The Easiest Way To Get Started With Arduino – Grove Beginner Kit

If you’ve been looking at getting into Arduino, but have been intimidated by the idea of having to learn both electronics and programming at the same time, then the Grove Beginner Kit for Arduino may be the answer. This kit makes it really easy to get started with learning how to connect and program a number of different sensors and output devices, without having to worry about breadboards, jumpers, and the smaller electronic components required to interface with the Arduino.

Watch my video unboxing and using the Grove Beginner Kit, else read on for the written review.

Unboxing The Grove Beginner Kit

The kit is called a Grove Beginner Kit and is available from Seeed Studio.

You can buy one of the Grove Beginner Kits from Seeed Studio for $19.95 at the time of writing this review – Buy Here

Grove Beginner Kit

The kit comes in the form of a single PCB which includes a Seeduino in the middle, which is essentially an Arduino Uno clone that has been adapted to include 12 Grove connectors, surrounded by 10 Grove modules.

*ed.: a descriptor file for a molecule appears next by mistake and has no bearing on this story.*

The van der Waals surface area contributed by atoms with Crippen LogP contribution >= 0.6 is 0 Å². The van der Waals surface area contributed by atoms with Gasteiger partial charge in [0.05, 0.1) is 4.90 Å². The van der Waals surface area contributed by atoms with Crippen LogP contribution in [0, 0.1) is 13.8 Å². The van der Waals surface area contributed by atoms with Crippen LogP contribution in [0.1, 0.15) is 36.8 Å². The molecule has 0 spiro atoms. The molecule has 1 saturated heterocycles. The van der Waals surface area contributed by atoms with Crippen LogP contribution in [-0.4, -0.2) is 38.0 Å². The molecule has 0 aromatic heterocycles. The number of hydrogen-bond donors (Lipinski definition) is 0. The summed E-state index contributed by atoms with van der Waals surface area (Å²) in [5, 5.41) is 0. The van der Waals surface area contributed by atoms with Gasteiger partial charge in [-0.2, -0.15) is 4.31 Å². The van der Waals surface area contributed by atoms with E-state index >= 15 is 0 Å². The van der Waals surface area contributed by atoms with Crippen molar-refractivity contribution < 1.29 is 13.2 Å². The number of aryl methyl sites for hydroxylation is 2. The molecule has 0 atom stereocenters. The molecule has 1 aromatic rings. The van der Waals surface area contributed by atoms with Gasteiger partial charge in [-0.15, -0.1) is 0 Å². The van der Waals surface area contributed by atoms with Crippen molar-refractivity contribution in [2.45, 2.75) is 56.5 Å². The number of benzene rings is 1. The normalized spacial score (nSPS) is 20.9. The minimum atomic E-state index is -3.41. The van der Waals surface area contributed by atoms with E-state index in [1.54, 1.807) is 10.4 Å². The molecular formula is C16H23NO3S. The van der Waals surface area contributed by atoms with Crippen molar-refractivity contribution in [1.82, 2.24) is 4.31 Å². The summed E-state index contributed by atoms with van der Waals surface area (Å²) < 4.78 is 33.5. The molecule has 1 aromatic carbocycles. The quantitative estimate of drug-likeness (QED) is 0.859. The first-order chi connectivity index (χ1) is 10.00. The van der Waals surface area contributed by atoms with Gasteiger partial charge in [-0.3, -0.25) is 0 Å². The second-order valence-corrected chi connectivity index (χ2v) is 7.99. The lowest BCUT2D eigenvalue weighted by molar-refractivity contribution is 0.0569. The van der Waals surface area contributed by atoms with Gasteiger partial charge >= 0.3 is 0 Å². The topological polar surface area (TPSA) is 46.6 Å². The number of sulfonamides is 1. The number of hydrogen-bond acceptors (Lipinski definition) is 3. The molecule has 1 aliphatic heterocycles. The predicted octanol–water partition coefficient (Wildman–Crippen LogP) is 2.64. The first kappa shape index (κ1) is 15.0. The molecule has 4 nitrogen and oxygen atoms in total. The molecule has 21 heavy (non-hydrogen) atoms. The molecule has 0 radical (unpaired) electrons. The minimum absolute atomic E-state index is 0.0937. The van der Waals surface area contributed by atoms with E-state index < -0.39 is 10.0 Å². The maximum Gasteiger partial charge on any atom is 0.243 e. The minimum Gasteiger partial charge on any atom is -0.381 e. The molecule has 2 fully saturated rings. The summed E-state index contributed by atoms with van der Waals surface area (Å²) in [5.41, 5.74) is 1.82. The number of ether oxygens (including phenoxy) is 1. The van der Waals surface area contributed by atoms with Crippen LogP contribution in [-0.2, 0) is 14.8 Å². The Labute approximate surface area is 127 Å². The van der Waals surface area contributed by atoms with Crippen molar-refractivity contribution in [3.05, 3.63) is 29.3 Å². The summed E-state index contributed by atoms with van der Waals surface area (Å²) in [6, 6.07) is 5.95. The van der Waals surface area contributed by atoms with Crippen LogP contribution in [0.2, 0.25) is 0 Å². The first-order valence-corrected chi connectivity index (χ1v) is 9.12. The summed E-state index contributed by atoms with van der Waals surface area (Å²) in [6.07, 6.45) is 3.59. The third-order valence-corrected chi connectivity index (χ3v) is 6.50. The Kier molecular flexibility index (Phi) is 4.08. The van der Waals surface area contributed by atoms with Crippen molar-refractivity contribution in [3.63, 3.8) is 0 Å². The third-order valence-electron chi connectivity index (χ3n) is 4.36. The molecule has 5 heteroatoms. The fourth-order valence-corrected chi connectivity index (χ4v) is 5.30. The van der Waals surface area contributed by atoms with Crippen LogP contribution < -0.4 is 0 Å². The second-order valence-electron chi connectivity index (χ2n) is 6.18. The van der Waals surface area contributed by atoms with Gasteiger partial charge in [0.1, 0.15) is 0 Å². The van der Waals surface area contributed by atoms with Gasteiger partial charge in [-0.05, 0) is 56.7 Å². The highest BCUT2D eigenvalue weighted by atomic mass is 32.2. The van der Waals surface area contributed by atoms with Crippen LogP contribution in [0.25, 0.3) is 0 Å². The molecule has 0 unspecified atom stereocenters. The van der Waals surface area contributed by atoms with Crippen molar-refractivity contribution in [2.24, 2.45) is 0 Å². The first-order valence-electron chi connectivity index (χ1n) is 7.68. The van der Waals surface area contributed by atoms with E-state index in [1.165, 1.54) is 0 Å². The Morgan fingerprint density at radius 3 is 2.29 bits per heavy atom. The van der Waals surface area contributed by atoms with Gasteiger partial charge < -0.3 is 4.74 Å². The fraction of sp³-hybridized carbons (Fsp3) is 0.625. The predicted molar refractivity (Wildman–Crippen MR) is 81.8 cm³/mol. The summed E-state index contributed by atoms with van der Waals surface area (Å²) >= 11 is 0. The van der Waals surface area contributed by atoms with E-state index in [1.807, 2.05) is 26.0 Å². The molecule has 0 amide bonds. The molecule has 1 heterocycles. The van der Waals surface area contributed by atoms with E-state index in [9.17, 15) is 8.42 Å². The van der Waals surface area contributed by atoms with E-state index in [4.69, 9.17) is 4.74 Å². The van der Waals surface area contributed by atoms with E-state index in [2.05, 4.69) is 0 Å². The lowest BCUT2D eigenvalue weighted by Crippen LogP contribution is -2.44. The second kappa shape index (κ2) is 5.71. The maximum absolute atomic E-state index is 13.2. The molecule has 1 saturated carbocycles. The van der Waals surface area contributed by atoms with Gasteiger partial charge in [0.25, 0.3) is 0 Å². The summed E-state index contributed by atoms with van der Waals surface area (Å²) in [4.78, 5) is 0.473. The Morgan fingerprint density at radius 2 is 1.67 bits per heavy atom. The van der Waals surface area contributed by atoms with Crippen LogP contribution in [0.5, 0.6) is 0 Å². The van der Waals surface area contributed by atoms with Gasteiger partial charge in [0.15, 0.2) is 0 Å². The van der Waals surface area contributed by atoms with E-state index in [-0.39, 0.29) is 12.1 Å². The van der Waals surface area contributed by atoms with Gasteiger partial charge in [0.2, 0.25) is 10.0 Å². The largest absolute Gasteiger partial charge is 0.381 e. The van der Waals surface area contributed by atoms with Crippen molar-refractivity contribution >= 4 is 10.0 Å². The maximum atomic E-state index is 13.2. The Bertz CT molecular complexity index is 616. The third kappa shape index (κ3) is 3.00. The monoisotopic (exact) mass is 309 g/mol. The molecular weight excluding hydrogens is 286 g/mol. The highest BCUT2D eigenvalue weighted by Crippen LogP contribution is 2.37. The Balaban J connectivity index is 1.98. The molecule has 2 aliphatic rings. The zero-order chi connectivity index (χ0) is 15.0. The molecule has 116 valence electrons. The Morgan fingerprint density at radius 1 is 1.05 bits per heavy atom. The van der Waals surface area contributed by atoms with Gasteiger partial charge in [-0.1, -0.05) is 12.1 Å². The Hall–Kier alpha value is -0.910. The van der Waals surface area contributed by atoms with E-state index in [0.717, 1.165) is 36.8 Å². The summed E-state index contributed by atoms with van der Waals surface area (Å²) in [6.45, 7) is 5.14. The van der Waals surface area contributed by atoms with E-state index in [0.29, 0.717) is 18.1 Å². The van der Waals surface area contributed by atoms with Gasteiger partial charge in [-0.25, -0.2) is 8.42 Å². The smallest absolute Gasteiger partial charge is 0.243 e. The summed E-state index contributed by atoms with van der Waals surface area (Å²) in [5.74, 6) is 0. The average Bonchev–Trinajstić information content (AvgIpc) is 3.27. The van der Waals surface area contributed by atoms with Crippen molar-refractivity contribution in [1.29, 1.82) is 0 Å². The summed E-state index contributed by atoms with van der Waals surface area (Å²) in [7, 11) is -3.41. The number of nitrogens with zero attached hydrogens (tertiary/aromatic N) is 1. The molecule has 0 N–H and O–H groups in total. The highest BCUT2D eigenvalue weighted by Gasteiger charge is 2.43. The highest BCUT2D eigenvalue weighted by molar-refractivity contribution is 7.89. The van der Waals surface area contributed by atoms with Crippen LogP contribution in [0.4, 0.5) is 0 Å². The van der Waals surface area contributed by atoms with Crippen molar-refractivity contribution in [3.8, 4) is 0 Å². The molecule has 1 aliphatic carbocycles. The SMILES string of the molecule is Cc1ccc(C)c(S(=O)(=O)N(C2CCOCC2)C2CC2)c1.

Grove Beginner Kit Inside

Briefly looking at the included modules, you get an LED, a buzzer, an OLED display module, a pushbutton, a rotary potentiometer, a light sensor, a microphone or sound sensor, a temperature and humidity sensor, an air pressure sensor and finally a 3-axis accelerometer. All of these modules are already connected to the Arduino, so you don’t need to worry about doing any wiring.

Seeeduino - Grove

The kit comes with 6 included Grove cables to connect the Grove modules once removed and a micro USB cable to program the Arduino. All of the cables are neatly packed into the sides of the box.

6 Included Grove Cables
Included Mico-USB Cable

Grove modules are essentially a rapid prototyping platform, with each module designed to be a plug and play device which is connected to the microcontroller using a four-wire Grove cable. The modules are standalone components and therefore don’t require any further electronic components to work, so you can move right on to programming.

Grove Modules

The system has grown to over 300 modules and can be used across a number of different platforms, including Arduino, Raspberry Pi, Microbit and Beaglebone.

What makes this kit particularly easy to use is that the modules are already wired to the various power supply and IO pins on the Arduino through the PCB, so you can literally start programming it immediately.

Prewired To The Arduino - Seeeduino

Each module is labeled with it’s associated IO port or interface and a set of example lessons guide you through using and programming each module.